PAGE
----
results of both approaches and explain how and why they differ. However, the reality is that this may greatly increase the complexity of the ecosystem valuation study. If time and resources allow only one approach, then it is reasonable to expect a clear explanation of how the choice was made and some discussion of alternatives.
The unavoidable need to make professional judgments in ecosystem valuation activities through choices of framing and methods suggests that there is a strong case for peer review to provide input on these methodological issues before study design is complete and relatively unchangeable. Although most significant ecosystem valuation studies will be reviewed by external reviewers on completion and/or publication, the committee believes that external review by peers and stakeholders could also be particularly valuable at a much earlier stage, when key judgments for the study have tentatively been chosen but there remains a legitimate opportunity for revision. Outside review at these earlier stages can make the difference between a valuation study that is widely accepted and one that is regarded as controversial or misleading (NRC, 1996).
The following sections discuss the major sources of uncertainty in the economic valuation of aquatic ecosystem services and how policymakers and analysts should respond.
Levels of Uncertainty: Risk and Ambiguity
The almost inevitable uncertainty facing analysts involved in ecosystem valuation can be more or less severe depending on the availability of good probabilistic information. A favorable case would be one in which, although there is uncertainty about the magnitudes of various parameters, the analyst nevertheless has good probabilistic information. That is, there is a distribution of possible magnitudes—with means, standard deviations, and other aspects of the distributions available—and these distributions are based on statistical data that are sufficiently extensive to allow some confidence in their predictions. An illustration of such a case is provided by insurance companies, which typically have many years of actuarial data on the death rates of people with different characteristics and thus can calculate the expected number of deaths in a population with some confidence.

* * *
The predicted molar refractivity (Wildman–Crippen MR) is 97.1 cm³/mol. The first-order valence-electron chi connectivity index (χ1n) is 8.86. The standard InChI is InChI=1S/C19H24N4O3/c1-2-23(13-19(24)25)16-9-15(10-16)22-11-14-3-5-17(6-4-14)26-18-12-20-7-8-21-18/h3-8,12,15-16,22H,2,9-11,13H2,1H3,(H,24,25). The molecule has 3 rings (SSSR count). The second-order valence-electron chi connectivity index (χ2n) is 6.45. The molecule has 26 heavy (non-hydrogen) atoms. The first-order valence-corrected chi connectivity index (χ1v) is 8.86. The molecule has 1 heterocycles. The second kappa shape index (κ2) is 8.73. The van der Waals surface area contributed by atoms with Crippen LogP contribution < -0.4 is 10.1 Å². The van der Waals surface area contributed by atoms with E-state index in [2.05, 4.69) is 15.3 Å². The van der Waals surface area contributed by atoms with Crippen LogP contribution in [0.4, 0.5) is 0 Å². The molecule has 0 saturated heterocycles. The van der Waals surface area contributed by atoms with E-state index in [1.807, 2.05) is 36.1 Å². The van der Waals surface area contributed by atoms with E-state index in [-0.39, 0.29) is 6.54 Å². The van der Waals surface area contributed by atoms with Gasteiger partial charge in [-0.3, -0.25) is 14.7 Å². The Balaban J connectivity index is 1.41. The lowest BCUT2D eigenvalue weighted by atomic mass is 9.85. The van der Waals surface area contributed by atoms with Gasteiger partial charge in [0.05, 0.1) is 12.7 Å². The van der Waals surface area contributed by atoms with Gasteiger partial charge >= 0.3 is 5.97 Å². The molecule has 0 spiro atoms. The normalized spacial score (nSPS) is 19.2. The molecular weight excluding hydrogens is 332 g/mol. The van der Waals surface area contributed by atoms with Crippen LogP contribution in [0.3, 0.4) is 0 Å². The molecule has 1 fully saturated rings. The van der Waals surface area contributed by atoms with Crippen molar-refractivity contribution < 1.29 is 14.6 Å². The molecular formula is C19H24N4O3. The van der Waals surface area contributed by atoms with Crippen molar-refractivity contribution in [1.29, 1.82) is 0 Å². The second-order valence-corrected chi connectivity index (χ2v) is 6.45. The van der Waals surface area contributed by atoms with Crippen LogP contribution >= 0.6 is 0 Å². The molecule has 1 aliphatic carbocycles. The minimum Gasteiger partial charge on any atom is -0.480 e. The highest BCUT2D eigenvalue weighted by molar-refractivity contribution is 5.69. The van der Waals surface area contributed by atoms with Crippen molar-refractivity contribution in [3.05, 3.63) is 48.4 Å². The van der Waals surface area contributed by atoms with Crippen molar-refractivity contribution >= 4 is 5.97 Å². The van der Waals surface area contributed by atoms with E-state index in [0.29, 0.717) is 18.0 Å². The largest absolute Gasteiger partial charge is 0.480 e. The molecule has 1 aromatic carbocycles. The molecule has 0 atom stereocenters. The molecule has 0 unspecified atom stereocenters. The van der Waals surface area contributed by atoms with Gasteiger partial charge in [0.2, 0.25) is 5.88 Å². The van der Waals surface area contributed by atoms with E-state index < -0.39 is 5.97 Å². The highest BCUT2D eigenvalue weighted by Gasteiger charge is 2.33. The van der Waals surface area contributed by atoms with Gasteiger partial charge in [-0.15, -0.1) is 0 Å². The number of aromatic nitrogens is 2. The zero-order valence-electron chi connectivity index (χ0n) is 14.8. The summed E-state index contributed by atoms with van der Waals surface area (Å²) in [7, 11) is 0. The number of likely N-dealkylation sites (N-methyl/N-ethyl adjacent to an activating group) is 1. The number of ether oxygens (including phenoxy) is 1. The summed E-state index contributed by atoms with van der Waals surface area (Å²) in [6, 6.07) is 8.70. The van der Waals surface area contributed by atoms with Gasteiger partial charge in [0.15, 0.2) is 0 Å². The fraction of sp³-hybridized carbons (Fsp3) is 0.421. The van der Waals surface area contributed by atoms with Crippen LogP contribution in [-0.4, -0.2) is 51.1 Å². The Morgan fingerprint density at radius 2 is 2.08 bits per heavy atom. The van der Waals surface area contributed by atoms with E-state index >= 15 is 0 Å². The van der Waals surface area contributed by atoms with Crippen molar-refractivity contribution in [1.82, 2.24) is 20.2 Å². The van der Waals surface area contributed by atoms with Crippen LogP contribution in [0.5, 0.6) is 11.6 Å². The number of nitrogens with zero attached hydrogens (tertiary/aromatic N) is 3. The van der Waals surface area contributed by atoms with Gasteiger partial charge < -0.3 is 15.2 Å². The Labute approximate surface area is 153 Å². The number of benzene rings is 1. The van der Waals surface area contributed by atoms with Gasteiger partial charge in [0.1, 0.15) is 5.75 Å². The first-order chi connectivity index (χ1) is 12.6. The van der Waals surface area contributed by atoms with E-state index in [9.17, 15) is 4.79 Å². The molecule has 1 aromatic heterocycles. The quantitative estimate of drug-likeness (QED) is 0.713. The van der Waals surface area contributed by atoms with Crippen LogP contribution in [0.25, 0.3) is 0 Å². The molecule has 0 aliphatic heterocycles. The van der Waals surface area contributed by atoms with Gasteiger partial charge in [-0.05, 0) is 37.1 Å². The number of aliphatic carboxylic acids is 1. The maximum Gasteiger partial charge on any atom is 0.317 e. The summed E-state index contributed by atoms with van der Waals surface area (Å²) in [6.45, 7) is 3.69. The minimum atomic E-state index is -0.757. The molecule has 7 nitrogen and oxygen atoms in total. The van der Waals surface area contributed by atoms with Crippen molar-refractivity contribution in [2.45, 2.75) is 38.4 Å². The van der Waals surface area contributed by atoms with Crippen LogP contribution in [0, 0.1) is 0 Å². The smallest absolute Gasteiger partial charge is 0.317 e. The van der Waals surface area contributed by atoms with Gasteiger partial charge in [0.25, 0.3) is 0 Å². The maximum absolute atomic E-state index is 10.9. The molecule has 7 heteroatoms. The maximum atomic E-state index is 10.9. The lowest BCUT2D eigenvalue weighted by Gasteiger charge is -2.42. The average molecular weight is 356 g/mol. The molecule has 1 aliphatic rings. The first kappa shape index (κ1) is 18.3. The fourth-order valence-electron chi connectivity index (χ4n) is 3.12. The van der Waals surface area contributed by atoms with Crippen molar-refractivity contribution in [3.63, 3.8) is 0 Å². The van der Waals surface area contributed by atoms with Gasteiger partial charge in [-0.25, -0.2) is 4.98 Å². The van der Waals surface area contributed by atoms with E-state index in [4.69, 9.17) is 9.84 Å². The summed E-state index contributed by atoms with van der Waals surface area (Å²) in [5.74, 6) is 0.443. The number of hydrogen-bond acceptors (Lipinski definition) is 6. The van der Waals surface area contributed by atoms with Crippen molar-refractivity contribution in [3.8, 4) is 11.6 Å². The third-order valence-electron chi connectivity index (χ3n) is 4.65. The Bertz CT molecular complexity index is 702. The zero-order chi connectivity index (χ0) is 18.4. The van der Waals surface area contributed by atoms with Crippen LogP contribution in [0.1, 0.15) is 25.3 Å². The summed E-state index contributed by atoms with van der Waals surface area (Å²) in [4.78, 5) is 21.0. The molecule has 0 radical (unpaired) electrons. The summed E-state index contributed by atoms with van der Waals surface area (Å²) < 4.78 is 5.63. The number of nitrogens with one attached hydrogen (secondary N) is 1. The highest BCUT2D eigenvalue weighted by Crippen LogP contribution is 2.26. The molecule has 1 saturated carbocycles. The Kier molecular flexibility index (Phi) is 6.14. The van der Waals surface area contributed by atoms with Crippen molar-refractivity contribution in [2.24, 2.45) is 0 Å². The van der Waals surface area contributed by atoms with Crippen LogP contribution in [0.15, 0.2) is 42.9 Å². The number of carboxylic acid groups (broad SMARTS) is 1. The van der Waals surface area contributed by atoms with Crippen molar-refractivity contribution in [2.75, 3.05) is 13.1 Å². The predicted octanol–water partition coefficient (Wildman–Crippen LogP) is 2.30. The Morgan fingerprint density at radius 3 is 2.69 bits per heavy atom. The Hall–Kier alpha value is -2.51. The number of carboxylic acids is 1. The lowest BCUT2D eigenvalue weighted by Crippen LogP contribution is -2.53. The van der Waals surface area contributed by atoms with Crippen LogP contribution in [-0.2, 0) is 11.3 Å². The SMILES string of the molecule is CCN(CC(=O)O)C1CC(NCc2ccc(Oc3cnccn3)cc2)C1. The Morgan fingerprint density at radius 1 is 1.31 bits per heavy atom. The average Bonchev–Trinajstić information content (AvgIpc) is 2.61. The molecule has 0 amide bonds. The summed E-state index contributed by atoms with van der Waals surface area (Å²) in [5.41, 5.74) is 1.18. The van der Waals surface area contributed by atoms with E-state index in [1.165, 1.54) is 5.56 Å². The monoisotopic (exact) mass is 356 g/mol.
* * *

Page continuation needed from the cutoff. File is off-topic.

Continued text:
An alternative and common scenario in ecosystem valuation is one in which there is really no good probabilistic information about the likely magnitudes of